It’s Car-Free Week beginning Monday, a week designated to encourage people to leave the car at home at least one day.
But chances are, you haven’t heard.
Car-Free Week, in its fifth year in Massachusetts, coincides with a world wide Car-Free Day on Sept. 22. The idea, supporters say, is to encourage people to begin thinking about alternate methods of transportation to use whenever possible.
“We felt that it was important to recognize that not all commuters can commute green on a daily basis,” said Rebecca Cyr, a spokeswoman with the Massachusetts Department of Transportation, which has a blog and Facebook page promoting the event. “Massachusetts Car-Free Week encourages them to try a green commute at least one day throughout an entire promotional week. The goal is that they will incorporate sustainable trips into their daily commutes all year long.”
The idea is to walk, bike, take public transportation or carpool to work, or even stay home a day by telecommuting or working a compressed week, saving one trip into the office. Route maps of the local regional transit agencies and the MBTA are available on Google Maps or on the agencies’ webpages.
MassDOT set up a Facebook page and used its webpage, the MBTA’s webpage and electronic billboards on interstates 93 and 90 to promote Car Free Week. But visibility was low last week in the Merrimack Valley. Even people who regularly take alternate transportation to work did not know about it.
“First time I heard about it,” said Dan Concessi, a Wakefield resident who often bikes to work at the North Andover Department of Public Works.
“I do it every day that I can. It’s weather permitting, basically,” he said. “For me there are three main reasons. One is it’s great fun. I love riding a bike. Two, it’s great exercise and three, with the cost of gas its good basic transportation. I have to sacrifice a lot in time, but it’s worth it to me.”
State Rep. Linda Dean Campbell, D-Methuen, said she had not heard of it either, but supported the idea. “I think highlighting increased public transportation opportunities and a general discussion on that is very beneficial,” said Campbell, who drives to Boston.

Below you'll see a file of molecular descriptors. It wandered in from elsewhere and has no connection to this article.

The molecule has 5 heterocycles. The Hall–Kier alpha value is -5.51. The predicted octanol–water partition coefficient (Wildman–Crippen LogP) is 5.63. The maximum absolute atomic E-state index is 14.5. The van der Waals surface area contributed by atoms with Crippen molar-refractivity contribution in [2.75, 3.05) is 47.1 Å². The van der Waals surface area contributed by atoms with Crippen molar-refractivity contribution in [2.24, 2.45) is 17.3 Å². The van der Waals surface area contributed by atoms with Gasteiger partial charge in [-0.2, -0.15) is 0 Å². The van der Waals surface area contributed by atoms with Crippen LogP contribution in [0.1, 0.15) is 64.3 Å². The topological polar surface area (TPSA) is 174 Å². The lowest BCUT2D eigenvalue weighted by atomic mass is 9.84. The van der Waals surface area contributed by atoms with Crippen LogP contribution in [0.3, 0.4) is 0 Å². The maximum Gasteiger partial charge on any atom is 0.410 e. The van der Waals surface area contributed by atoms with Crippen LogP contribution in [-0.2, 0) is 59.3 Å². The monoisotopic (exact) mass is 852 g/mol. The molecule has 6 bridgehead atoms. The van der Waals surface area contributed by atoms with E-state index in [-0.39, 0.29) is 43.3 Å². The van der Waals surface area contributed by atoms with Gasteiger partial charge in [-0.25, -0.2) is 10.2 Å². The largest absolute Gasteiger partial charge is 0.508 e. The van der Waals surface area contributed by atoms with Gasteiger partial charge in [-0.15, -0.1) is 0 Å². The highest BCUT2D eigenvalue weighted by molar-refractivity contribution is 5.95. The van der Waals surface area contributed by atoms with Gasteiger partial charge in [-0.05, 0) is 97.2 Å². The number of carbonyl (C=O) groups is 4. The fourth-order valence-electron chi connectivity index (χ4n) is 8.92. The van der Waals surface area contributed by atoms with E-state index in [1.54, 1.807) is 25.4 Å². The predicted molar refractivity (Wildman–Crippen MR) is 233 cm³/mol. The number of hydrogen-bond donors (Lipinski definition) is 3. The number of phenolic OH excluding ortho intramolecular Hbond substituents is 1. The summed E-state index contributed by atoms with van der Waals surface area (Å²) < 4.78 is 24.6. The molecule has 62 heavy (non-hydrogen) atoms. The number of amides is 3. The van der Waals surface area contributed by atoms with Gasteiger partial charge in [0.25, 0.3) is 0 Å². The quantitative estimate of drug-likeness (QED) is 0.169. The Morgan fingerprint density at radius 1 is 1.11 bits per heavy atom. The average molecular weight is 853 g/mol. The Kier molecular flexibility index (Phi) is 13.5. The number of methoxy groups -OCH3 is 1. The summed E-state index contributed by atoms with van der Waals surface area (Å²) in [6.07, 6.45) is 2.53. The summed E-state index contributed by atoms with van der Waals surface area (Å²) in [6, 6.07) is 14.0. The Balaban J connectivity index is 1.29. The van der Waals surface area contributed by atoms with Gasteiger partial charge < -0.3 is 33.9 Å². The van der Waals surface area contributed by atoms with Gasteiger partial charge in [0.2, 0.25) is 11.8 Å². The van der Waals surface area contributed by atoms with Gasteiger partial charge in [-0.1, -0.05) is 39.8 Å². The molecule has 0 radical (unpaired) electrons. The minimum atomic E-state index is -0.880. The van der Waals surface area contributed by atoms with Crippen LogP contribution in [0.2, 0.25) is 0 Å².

Ari Herzog, a Newburyport city councilor, came across the global Car Free Day last year and asked the city to designate the day locally. He said they did again this year.
“I think it definitely helps,” he said. “If you look back at the Earth Day movement that started decades ago, the concept is not just for hippies, everyone knows about it. Kids know about it. People are taught about the environmental and ozone issues. It’s all about education and awareness. I think something like World Car Free Day and MassDOT’s Car Free Week further promote that blended education and awareness.”
Newburyport also has a 10-mile bike festival scheduled the same day, and Herzog said he intended to participate in that and had no plans to drive.
George Vakerlis, a friend of Concessi’s who works in Wilmington, has been biking to work as often as he can for 40 years, spurred into the habit by the fuel crises of the 1970s. He also is a cyclist who uses the commute as a way to fit in a couple hours on the bike without interfering with his family schedule.
He has tried to get colleagues to join him on his ride, but found it is an uphill battle. “I have attempted to convince some people who live five to 10 miles from work to ride,” he said. “I try to encourage them just so I might have someone to ride with. But you’re either going to do it or not going to do it.”
Those who do find another way to work can log the green commute on a tracking site called NuRide, www.nuride.com, and be entered to win prizes from MassDOT. A $50 gift card will be awarded each day, and two grand prizes of a $150 gift card will be awarded at the end of the week. People who log their commute on NuRide are automatically entered.
Commuters also can submit videos of their commute on MassRIDES’ website, www.commute.com, for a chance at a $150 gift card.
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